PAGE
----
POW check vs. Glen plaid

Discussion in 'Andy's Fashion Forum' started by qasimkhan, Jul 16, 2006.

  1. qasimkhan

    qasimkhan Senior Member

    Is there a difference between

    Prince of Wales check
    Glen plaid
    Glen check?

    Do they all have the same distinctive pattern of dark and light (often black and white) plaid of tiny patterns with a colored overcheck? Or does one lack the overcheck?

    (I just got a new suit made of such material, and I don't know what to call it.)

  2. whistle_blower71

    whistle_blower71 Super Member

    I am probably wrong but...

    I always thought PoW check was named after Edward VII who wore the Glen Urquhart check cloth for sporting activities. I do not think it was a specially milled design.
    I think a glen check is the same as a glen plaid.
    I have always been led to believe that a PoW check has a "guarded" over check rather than a central one.

    PoW check is often associated with Edward VIII as he wore it and made it popular but he makes it quite clear in "A Family Album" that his grandad should get the credit!
  3. qasimkhan

    qasimkhan Senior Member

    By "guarded" overcheck, do you mean one that runs where the pattern changes instead of down the center of a pattern?

  4. Cantabrigian

    Cantabrigian Advanced Member

    I believe that the most of the time the difference between the what is referred to as glen plaid/check and POW check is the difference between the evening and morning stars.

    If there is an overcheck, as whistle blower mentioned, POW can have an overcheck without being called, 'POW plaid with an ___ overcheck.' While a glen plaid with an overcheck is usually called just that.
  5. whistle_blower71

    whistle_blower71 Super Member

  6. manton

    manton Arbiter CBDum

    Glen plaid and glen check are simply short (and interchangeable) names for glenurquhart plaid (or check), perhaps the most famous and popular of all the Scottish "district checks."

    This is often called "prince of wales" plaid because if it's popularity with the PoW who became Edward VIII. However, there is a true "prince of wales" plaid, which is a specific version of glen plaid. It's large in scale, the colors are rust, cream, and dark gray, and it has a dark blue border check. You don't see it often, and it is striking. I seem to recall that, according to the strictest rules of propriety, you have to be Prince of Wales to wear it. Or a member of his household. Or something like that.
  7. medwards

    medwards Honored Professor<br>Moderator, All Forums

    United States
    Indeed, the term Prince of Wales check (or plaid) is very widely -- albeit incorrectly -- used to denote Glen Urquhart and similar checks with a colored overcheck. That this association should exist isn't surprising inasmuch as the Duke of Windsor favoured these designs (particularly in black and white) and wore them quite often whilst still Prince of Wales. It is my understanding, however, that the actual PoW check actually goes back to another Price of Wales, who would become Edward VII, and who is said to have created this pattern as livery when shooting on his grounds in Scotland. It is a rather large pattern with original colours of red and brown with an off-white or cream background and a blue/grayish overcheck. I've posted an image on this Forum previously and will try to find the link and post it here as well.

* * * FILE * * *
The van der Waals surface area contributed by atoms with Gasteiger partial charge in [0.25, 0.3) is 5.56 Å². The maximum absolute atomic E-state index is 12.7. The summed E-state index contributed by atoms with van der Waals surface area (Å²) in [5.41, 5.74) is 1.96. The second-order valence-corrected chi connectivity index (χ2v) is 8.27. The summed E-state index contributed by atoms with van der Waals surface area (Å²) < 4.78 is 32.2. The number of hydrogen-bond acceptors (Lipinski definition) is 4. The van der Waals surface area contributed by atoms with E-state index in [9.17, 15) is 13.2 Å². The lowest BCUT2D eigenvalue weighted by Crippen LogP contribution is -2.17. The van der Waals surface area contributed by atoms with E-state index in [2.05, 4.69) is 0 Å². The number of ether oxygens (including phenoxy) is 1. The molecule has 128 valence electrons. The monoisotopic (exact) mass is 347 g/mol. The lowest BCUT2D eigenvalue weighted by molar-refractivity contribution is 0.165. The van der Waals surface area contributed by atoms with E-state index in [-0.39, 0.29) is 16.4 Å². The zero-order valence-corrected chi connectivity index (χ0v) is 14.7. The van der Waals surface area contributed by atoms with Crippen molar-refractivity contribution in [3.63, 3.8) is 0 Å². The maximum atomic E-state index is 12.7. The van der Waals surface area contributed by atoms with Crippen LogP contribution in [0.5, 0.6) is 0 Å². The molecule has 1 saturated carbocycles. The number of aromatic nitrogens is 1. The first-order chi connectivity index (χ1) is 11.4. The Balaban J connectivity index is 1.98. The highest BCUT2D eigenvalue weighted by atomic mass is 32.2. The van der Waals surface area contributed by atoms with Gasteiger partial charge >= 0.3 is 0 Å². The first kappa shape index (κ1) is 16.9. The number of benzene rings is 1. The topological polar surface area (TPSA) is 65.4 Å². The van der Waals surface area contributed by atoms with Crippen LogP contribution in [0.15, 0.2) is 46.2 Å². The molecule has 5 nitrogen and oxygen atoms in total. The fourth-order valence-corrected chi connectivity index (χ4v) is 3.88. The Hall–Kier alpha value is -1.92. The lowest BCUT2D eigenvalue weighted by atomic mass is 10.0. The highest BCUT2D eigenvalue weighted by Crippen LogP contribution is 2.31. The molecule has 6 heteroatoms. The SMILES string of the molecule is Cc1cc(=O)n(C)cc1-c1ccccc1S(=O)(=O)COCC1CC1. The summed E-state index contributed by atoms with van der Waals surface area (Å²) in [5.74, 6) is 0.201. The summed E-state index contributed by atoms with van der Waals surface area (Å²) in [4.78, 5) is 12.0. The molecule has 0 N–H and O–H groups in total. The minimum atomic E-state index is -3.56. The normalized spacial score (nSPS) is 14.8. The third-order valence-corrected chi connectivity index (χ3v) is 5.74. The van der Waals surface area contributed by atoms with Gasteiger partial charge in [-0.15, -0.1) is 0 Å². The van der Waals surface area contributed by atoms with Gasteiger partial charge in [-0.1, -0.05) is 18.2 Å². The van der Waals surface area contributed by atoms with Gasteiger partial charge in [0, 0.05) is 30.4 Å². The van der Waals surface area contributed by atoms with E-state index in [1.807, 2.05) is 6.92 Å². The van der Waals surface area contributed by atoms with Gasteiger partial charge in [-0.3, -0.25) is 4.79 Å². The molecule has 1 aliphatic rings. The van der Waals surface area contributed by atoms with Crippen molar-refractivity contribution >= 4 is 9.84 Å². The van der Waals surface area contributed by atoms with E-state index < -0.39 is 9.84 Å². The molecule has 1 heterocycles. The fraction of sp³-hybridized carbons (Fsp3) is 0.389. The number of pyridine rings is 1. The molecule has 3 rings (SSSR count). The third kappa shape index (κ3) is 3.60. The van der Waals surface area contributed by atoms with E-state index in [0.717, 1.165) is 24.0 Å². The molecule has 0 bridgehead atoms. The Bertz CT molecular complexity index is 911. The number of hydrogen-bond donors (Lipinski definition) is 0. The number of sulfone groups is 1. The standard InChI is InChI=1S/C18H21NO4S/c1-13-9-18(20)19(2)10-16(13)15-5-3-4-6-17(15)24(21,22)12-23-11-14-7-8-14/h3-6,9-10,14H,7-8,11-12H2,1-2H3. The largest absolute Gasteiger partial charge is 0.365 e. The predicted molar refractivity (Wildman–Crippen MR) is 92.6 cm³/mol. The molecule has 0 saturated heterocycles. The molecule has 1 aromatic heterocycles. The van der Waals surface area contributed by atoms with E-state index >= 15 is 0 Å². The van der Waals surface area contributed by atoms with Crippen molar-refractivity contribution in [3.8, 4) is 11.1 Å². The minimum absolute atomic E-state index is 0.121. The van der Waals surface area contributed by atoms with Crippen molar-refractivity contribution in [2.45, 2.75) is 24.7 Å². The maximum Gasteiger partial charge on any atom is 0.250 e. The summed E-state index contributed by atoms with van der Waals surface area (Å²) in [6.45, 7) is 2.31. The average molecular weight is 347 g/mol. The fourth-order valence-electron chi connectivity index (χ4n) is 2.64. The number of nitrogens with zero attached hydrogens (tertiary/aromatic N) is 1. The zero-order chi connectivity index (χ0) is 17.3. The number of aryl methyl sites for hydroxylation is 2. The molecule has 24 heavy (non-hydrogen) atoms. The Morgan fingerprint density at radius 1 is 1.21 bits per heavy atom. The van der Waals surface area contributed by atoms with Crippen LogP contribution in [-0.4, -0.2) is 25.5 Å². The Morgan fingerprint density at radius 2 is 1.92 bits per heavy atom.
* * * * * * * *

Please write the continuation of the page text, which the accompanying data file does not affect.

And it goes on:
Last edited: Jul 17, 2006
  8. Bertie Wooster

    Bertie Wooster Super Member

    This may help:
    POW Check from Holland & Sherry

    Glen Check from Holland & Sherry

    Edit: Sorry Medwards, just saw that you were looking for a link yourself. Wasn't trying to pip you too the post !
  9. medwards

    medwards Honored Professor<br>Moderator, All Forums

    United States
    It should be noted that Holland & Sherry use the terms Glen check and Prince of Wales check interchangably, refering to any colour and weave check effect in which 2-and-2 twill weave is used in conjunction with a compound of 2-and-2 with 4-and-4 colouring.
  10. sam

    sam Active Member with Corp. Privileges

    Which Holland and Sherry book has the PoW check as described by medwards and what is the swatch number?: "red and brown with an off-white or cream background and a blue/grayish overcheck." Is it the second swatch posted by Bertie Wooster entitled "Glen Check from Holland and Sherry?

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